Van den Ingh, who also serves as a guest lecturer at Nyenrode Business University, was recommended to TechCrunch through the TechCrunch Experts project. We’re currently on the lookout for top-tier growth marketers that you can recommend to other startups. If you know of one, let us know by filling out this quick survey.

Van den Ingh spoke with us about his “modern” approach to marketing, setting realistic goals, how startups had to shift during the pandemic and more.

Editor’s note: This interview has been edited for length and clarity.

You call Unmuted a “modern” growth marketing agency. What do you do that makes your approach to marketing modern?

The way we help our clients is fundamentally different from how most traditional marketing agencies operate. At Unmuted, our clients don’t come to us to have their ideas executed; they come to us for our process. In a way, we’ve productized a growth marketing process that generates ideas for our clients. They find immense value in that process.

Depending on the customer’s team size and resources, we either guide them during execution or execute autonomously and report back. This process-based service model is, in our opinion, the only way to grow a business in a sustainable way.

“The way we help our clients is fundamentally different from how most traditional marketing agencies operate. “

In a practical sense, this is what that process boils down to: We take all that we’ve learned from fast-growing companies and apply these principles to our clients’ businesses. Typically we focus on what we call “innovative companies” — whether that’s because they have a SaaS offering or they’re an innovator within a traditional industry doesn’t really matter. The process we’ve designed works for B2B startups, scaleups and SMBs. That last category can benefit greatly from the way we work.

Our role, then, is threefold: We come up with strategies that we carry out by experimenting with several proven marketing tactics based on our extensive in-house knowledge and experience. This relieves our clients’ marketing teams of potentially stifling tunnel vision.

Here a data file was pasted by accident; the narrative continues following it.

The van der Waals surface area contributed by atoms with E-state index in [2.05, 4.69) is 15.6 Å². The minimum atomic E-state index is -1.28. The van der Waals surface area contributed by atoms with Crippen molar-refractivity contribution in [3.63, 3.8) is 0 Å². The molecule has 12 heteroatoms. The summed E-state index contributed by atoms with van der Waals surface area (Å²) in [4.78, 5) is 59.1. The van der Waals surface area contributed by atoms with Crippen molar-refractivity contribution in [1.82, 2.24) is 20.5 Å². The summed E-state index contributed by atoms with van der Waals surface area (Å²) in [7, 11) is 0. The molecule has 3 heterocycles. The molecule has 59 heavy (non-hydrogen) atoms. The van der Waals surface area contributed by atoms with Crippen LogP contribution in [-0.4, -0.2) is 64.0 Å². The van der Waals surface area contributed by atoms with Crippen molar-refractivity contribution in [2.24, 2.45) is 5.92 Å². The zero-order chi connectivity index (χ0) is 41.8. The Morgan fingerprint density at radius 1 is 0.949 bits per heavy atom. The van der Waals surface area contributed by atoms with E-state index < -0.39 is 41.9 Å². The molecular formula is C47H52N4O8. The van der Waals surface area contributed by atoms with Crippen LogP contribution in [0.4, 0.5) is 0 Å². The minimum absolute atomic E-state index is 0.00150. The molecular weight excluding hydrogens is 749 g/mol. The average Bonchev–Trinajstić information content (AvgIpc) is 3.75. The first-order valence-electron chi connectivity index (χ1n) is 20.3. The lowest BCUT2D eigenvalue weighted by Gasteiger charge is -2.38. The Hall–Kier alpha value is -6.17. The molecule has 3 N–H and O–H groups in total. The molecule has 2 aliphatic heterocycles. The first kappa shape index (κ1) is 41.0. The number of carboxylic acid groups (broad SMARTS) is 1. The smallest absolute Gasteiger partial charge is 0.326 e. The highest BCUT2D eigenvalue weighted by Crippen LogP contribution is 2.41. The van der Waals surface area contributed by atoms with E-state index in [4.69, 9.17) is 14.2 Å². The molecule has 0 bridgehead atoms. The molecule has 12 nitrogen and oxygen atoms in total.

Our growth program typically unfolds in three stages as well, which we call the Foundation, Acceleration and Transformation stages. In the Foundation stage, we set up the fundamentals based on an extensive audit of the client’s business, and start out with our initial experiments. In the Acceleration stage, we scale the experiments that have shown promising early results. Finally, in the Transformation stage, we teach our clients how to continue growing their business themselves. If necessary, we stick around in a consulting role.

Your work at MisterGreen helped it grow about 10x. How much can a client expect to grow when working with you? How do you help clients set realistic goals?

Setting goals is always a challenge, especially when it comes to marketing. Why should you aim for a certain number? Why not aim higher, or lower, for that matter? At Unmuted, when we start working with a new client, we perform a series of exercises together. This helps us get a clear picture of where the client is now and where they could be when we’ve optimized marketing.

Help TechCrunch find the best growth marketers for startups.

Provide a recommendation in this quick survey and we’ll share the results with everybody.

Next, instead of fixed numbers, like a specific amount of new customers in a given period, we focus on growth levers, like month-over-month growth in certain conversion or activation areas. Focusing on growth levers makes our work more actionable.

We then construct a framework as part of our growth program that also allows room for certain beliefs a company has. I feel this “belief system” is truly essential to any growth marketing strategy. If you don’t allow room for gut feeling activities and only focus on data-driven projects, you will end up only working on things you can measure. We believe that growth marketing will become more effective when you also invest time and effort in channels and spaces you can’t necessarily measure.